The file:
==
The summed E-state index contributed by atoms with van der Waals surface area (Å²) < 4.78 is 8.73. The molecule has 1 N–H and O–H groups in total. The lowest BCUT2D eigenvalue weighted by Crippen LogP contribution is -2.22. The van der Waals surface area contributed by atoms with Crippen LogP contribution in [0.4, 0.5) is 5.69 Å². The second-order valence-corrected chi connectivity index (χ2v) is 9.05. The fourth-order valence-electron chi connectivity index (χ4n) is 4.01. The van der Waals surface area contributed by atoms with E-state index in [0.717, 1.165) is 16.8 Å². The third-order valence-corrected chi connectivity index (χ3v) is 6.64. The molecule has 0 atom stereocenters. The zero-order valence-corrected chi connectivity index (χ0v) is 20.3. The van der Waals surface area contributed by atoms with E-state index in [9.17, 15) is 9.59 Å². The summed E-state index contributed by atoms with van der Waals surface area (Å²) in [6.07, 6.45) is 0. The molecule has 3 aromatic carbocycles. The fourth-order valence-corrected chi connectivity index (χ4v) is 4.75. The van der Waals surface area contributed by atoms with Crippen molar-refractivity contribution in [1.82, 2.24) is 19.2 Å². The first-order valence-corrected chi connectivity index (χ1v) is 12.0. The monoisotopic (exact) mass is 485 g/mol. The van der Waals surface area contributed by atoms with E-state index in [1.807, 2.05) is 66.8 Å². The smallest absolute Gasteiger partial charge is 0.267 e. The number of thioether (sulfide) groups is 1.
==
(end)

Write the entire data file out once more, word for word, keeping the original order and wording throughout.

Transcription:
The summed E-state index contributed by atoms with van der Waals surface area (Å²) < 4.78 is 8.73. The molecule has 1 N–H and O–H groups in total. The lowest BCUT2D eigenvalue weighted by Crippen LogP contribution is -2.22. The van der Waals surface area contributed by atoms with Crippen LogP contribution in [0.4, 0.5) is 5.69 Å². The second-order valence-corrected chi connectivity index (χ2v) is 9.05. The fourth-order valence-electron chi connectivity index (χ4n) is 4.01. The van der Waals surface area contributed by atoms with E-state index in [0.717, 1.165) is 16.8 Å². The third-order valence-corrected chi connectivity index (χ3v) is 6.64. The molecule has 0 atom stereocenters. The zero-order valence-corrected chi connectivity index (χ0v) is 20.3. The van der Waals surface area contributed by atoms with E-state index in [9.17, 15) is 9.59 Å². The summed E-state index contributed by atoms with van der Waals surface area (Å²) in [6.07, 6.45) is 0. The molecule has 3 aromatic carbocycles. The fourth-order valence-corrected chi connectivity index (χ4v) is 4.75. The van der Waals surface area contributed by atoms with Crippen molar-refractivity contribution in [1.82, 2.24) is 19.2 Å². The first-order valence-corrected chi connectivity index (χ1v) is 12.0. The monoisotopic (exact) mass is 485 g/mol. The van der Waals surface area contributed by atoms with E-state index in [1.807, 2.05) is 66.8 Å². The smallest absolute Gasteiger partial charge is 0.267 e. The number of thioether (sulfide) groups is 1.